"Creep" is the first single (not counting the Drill EP) released by the English rock band Radiohead, and a track on their 1993 debut album Pablo Honey. When it was first given limited release in September 1992, Radio 1 found it "too depressing", and removed it from their playlist after airing it only twice. However, it subsequently became one of the band's biggest hits. The song has been released in several versions because the original contains the phrase "you're so fucking special"; a radio edit which replaces this with "you're so very special" appears on several compilations and is a bonus track on the American version of Pablo Honey. Yorke has apparently said that the band was displeased with this edit, which had led to the song losing its anger. Other versions of "Creep" released as B-sides include a performance from the Town & Country Club in London on 14 March 1993 (also on a Japanese reissue of Pablo Honey), and a solo version performed by Yorke on acoustic guitar for KROQ in Los Angeles on 13 July 1993 with the clean version of the lyrics, which was also included on the EPs Itch and My Iron Lung in various territories.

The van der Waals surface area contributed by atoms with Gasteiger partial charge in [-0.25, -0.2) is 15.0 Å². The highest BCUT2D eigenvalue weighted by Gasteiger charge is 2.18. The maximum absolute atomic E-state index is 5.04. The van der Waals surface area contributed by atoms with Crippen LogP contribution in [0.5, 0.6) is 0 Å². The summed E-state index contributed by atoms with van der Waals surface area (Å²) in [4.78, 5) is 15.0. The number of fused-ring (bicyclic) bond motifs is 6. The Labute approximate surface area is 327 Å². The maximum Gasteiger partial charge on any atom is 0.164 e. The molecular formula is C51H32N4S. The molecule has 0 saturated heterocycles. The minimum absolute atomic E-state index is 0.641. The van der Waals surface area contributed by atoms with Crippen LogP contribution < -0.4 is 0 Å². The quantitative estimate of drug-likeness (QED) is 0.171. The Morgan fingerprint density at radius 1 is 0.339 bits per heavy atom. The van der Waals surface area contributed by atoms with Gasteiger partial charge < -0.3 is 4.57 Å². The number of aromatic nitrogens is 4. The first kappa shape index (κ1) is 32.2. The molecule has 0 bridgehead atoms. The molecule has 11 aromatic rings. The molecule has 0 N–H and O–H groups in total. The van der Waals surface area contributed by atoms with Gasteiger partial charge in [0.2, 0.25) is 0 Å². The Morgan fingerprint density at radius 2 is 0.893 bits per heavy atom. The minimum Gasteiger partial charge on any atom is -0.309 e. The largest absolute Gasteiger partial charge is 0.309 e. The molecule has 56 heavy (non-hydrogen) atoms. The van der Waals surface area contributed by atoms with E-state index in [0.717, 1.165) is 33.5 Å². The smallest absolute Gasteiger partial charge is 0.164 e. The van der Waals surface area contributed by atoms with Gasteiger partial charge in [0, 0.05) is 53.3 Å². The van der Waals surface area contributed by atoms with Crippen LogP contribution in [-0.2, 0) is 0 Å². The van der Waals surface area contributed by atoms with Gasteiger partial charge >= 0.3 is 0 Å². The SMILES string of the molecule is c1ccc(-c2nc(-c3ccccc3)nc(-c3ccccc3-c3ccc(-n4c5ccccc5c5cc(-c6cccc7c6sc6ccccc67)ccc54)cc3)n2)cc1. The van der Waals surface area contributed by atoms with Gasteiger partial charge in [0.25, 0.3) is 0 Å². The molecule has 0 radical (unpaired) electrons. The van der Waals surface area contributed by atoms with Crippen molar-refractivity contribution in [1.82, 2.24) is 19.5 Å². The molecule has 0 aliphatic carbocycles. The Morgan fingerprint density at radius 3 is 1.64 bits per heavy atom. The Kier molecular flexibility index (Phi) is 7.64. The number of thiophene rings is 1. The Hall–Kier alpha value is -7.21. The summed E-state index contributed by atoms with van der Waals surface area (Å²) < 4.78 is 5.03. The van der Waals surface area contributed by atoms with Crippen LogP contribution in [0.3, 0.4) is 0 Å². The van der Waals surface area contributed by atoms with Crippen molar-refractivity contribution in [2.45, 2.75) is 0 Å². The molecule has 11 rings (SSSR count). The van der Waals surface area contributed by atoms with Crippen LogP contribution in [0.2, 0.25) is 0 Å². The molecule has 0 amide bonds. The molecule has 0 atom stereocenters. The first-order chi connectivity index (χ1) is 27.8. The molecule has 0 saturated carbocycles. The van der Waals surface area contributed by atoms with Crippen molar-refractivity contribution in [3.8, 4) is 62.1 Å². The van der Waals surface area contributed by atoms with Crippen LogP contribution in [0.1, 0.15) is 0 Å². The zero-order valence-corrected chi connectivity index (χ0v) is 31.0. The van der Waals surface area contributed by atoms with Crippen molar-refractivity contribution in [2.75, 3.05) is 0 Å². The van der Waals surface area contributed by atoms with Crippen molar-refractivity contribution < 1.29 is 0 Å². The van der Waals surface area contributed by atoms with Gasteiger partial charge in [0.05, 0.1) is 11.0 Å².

Intimate and Live is the title of a live album by Australian singer Kylie Minogue, released in 1998. The album was highly successful in Australia, with the track Dancing Queen receiving considerable radio airplay. Its popularity fuelled rumours that Minogue was planning a studio version for release as a single; however, this did not happen. She did, however, reprise her performance of the song at the closing ceremony of the Sydney 2000 Summer Olympics. The set list of the tour, from which the live album was recorded, is largely based on tracks from her two Deconstruction albums as well as some re-worked versions of her best known SAW hits. Also featured is a cover version of the song "Should I Stay or Should I Go?" by the Clash and a previously unheard track "Free".